Antiretroviral Treatment Outcomes Among Late HIV Presenters Initiating Treatment With Integrase Inhibitors or Protease Inhibitors

G Schuettfort; L Boekenkamp; A Cabello; AG Cotter; P De Leuw; J Doctor; M Górgolas; L Hamzah; E Herrmann; G Kann; P Khaykin; PW Mallon; A Mena; M Del Palacio Tamarit; CA Sabin; C Stephan; T Wolf; AE Haberl

Disclosures

HIV Medicine. 2021;22(1):47-53. 

In This Article

Discussion

To our knowledge, this study is the first to describe discontinuation and virological response in those presenting late for HIV diagnosis and starting treatment with regimens including either an INI or a PI. There were no significant differences in discontinuation proportions at either 12 or 48 weeks between the two groups, and both demonstrated comparably high rates of viral suppression after 48 weeks. Although a smaller proportion of those on PI-based regimens had an undetectable viral load at 12 weeks, this is likely to reflect well-described rapid viral load decay with INI-based therapy.[19]

Data on optimal ART regimens and their outcomes for this patient group are highly relevant, as a high percentage of people newly diagnosed with HIV infection in the USA and Europe continue to present late.[17,18] There were high proportions of discontinuation of initial ART regimens at weeks 12 and 48, but this did not differ by ART group. At 12 weeks, the majority of discontinuations were driven by changes to the NRTI backbone (73.9% and 35.7% in the INI and PI groups, respectively). At 48 weeks, change of NRTI backbone remained the commonest reason for discontinuation in the INI group (28.5%), while in the PI group, side effects were the most frequent reason for switch (18.2%).

At the beginning of the evaluation period, 78% of the participants received TDF/FTC as their NRTI backbone. Approval of co-formulated TAF/FTC/elvitegravir/cobicistat in 2015 and TAF/FTC in 2016[20,21] occurred during the observation period, and it is likely that switches to the NRTI backbone were in part driven by the availability of a single-tablet regime as well as the assumed improved side effect profile of the newly approved NRTIs.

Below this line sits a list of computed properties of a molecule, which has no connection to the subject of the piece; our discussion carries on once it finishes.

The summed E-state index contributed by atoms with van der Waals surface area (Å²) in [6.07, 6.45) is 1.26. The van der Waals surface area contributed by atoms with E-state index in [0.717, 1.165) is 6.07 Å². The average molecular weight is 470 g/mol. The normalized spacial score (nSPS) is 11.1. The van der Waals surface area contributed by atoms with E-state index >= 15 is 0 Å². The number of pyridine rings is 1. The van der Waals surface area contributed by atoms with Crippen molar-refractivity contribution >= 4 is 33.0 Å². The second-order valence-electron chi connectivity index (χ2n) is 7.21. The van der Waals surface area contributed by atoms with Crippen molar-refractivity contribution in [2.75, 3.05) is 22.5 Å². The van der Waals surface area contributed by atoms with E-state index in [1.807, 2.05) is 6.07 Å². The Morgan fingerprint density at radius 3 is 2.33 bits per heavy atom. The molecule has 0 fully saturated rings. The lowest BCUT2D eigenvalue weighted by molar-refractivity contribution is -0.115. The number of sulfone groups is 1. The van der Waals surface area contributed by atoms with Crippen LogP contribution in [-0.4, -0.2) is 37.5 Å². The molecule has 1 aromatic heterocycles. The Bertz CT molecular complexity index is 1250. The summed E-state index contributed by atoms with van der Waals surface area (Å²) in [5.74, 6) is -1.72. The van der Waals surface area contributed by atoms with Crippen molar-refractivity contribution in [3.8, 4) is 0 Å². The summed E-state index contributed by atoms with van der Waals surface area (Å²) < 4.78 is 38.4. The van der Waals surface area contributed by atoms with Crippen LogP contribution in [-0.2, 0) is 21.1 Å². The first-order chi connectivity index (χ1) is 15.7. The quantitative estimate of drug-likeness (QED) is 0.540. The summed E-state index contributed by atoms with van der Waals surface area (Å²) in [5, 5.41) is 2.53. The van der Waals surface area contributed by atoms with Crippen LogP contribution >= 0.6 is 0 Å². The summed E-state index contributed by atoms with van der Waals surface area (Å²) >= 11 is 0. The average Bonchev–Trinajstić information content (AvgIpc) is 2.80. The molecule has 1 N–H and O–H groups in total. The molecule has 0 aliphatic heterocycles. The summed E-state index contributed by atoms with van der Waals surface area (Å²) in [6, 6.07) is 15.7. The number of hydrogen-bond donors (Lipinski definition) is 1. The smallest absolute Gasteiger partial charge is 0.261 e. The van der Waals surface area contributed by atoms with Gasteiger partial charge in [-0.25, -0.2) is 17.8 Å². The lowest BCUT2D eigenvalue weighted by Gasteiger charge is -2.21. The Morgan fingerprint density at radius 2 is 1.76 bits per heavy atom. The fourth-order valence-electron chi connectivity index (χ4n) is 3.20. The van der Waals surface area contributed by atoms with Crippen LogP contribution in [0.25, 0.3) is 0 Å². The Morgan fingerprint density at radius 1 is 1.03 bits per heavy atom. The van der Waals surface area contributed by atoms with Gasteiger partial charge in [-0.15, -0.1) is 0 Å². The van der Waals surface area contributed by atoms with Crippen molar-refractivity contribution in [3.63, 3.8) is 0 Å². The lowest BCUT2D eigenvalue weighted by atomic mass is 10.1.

Both INIs and PIs were well tolerated, with the frequency and type of side effects being comparable in the two groups to week 48. This may in part be attributed to DRV being the most frequently used PI, which is associated with significantly milder gastrointestinal side effects than other PIs.[22,23] By week 12, more patients in the PI group reported diarrhoea, but the rates of this event were not significantly different and it did not generally result in discontinuation of therapy. Other common side effects including dizziness, joint pain, itching, and sleep disturbances did not differ in frequency between groups. This reflects similar findings from studies in individuals with CD4 cell counts > 350 cells/μL or without AIDS-defining conditions.[24,25]

The two groups had similar absolute CD4 cell counts and CD4:CD8 ratios at the start of ART, and changes to the CD4 count over the first 48 weeks of therapy did not differ significantly, with median CD4 count values at 48 weeks being comparable to those reported in previous studies.[26,27] Even with the current INIs, faster recovery of the immune system compared with PIs did not seem to occur, consistent with previous findings for RAL[28] and DTG.[29]

No significant difference was noted in mortality between the INI and PI groups during the first 48 weeks of treatment. The overall low mortality reported in this study compared to published data may reflect the high efficacy and excellent tolerability of more recent HIV therapy, combined with greater experience in the treatment of late presenters and opportunistic infections.[30] Data on IRIS were not collected in this study, as evaluation of retrospective data cannot provide reliable results and the definition of IRIS remains complex and encompasses not only infection, but also autoimmune disease and malignancy.[31] This is reflected in wide variation of reported IRIS rates of between 5 and 30%.[32] Furthermore, the occurrence of IRIS in most instances does not prompt a switch of ART, as the prognosis is good and mortality is not reported to be increased.[33] We did not perform a gender-specific analysis because of the small number of women included in this study.

Other limitations include the retrospective nature of the study and the potential for unmeasured confounding. We obtained data on mortality but not IRIS and we did not examine factors that led to the choice of third agent and therefore could not assess whether this choice was influenced by, for example, the possibility of drug interactions, prior documented resistance or the need for immediate treatment (limiting the ability to wait for results of resistance tests). Further limitations may include a prescribing bias for sociodemographic reasons, loss to follow-up or missing data because of the retrospective design of the study.

Overall, in this European cohort of late presenters starting first-line therapy with either an INI- or a PI-based ART regimen, there were no significant difference in discontinuation proportions and virological response after 48 weeks. Further research with a prospective study design is required to determine if an INI- or PI-based regimen is preferable in late presenters and if there are any gender-specific differences. However, our findings support the conclusion that the choice of third agent can and should be made on an individual basis, with both INI- and PI-based regimens performing well in terms of virological response and mortality.

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